Eleven men and women were named Washingtonians of the Year in 2022, according to Washingtonian Magazine, among them DMV native Ian Callender.
“It really didn’t dawn on me that I made such an impact,” Callender said. “You really want to focus on just doing something positive in your neighborhood and doing something that you’re passionate about.”
Callender’s preferred title is a cultural architect.
“You really want to focus on just doing something positive in your neighborhood and doing something that you’re passionate about,” he said.
He’s one of the founders of Sandlot DC, an idea that started in 2019, in Southwest.
“It’s definitely kind of like the movie,” he said. “It was really just about a collective of people that lived in a specific neighborhood that were from different genres, different walks of life, and they always met and assembled at the Sandlot and all of their troubles and worries went away.”
The idea later expanded to multiple locations, including Georgetown, Tysons, and Navy Yard.
“When we moved from Southwest to Southeast, we realized that Navy Yard only had five Black-owned businesses out of 120, and that was probably one of the biggest metrics that we honed in on,” he said.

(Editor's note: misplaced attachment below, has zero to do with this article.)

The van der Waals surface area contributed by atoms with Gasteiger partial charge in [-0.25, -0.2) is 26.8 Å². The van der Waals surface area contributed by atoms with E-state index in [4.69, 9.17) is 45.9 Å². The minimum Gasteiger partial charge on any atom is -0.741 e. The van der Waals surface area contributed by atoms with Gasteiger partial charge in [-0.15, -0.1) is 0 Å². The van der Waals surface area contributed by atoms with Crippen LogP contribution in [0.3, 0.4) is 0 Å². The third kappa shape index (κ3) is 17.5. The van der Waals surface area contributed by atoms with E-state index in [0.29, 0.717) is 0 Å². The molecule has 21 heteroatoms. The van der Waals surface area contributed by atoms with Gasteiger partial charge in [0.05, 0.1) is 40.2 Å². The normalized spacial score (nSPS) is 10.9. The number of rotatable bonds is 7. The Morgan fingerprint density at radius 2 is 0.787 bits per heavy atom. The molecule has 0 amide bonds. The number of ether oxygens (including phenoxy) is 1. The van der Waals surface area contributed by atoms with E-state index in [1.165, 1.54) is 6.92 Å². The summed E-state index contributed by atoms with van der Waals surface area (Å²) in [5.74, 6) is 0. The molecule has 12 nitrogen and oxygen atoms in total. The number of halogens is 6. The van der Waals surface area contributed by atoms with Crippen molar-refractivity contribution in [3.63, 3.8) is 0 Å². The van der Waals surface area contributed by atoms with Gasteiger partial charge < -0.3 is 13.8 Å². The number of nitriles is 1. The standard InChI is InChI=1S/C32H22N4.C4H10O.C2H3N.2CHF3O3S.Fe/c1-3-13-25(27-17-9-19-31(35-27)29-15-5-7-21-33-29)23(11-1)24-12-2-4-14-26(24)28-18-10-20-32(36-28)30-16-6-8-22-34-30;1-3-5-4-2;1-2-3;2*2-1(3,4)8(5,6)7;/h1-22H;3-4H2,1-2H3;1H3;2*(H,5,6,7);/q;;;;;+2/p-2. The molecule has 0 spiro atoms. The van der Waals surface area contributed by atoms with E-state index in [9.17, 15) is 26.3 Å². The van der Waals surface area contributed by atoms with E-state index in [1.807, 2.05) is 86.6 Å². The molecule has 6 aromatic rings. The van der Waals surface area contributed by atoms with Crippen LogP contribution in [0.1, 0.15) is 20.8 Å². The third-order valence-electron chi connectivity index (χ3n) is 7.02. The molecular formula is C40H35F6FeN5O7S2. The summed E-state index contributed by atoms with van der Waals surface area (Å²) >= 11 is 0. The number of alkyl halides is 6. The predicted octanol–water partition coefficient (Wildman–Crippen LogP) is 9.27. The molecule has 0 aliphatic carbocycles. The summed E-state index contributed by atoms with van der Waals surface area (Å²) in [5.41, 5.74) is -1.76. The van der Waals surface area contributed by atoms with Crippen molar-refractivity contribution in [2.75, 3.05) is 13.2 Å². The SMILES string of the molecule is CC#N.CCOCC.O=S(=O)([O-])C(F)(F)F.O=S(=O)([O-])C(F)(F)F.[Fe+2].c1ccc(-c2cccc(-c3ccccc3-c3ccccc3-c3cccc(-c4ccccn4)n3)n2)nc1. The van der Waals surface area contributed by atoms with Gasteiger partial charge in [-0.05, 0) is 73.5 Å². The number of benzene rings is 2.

In the Spring, he’s scheduled to open another location in Southeast.
“Anacostia, of course, is going to be a huge, a huge lift for us,” he said. “And to have the mayor’s support around that and being able to focus on ward eight being a food desert and providing funds from the food access fund to help us build Sandlot Anacostia.”
The Sandlots allow restaurant owners to make money, with little overhead fees, turning empty lots into vibrant spaces, with food and music.
“What is the number one thing that a lot of Black businesses restaurant tours specifically spend their money on? And it’s their kitchen build-out,” he said.
“So when we realized, we said well let’s give folks an opportunity to activate and have access to our customers and our consumers. And now let’s give them these culinary assets where they can pop in and generate as much revenue as possible and retain the proceeds.”
He’s also one of the founders of the Arena Social Arts Club. Arena Social Arts Club
“When we launched the nonprofit, we said, let’s just focus on a way or a route for people to access the art, but then let’s give the artists 100% of the proceeds. Because there really isn’t a program like that,” he said.
“Being from D.C., there are so many vacant spaces, so many dilapidated buildings that either the property owners don’t really care for, because their money’s just locked in until the market changes.”
It may seem like he has a lot on his plate, but he says it doesn’t feel like work.
“One of my biggest you know, accomplishments is to be able to say 1,000% that the area where I’m from I’m giving my all to ensure that the city succeeds and the people that live there are able to succeed right along with it,” he said.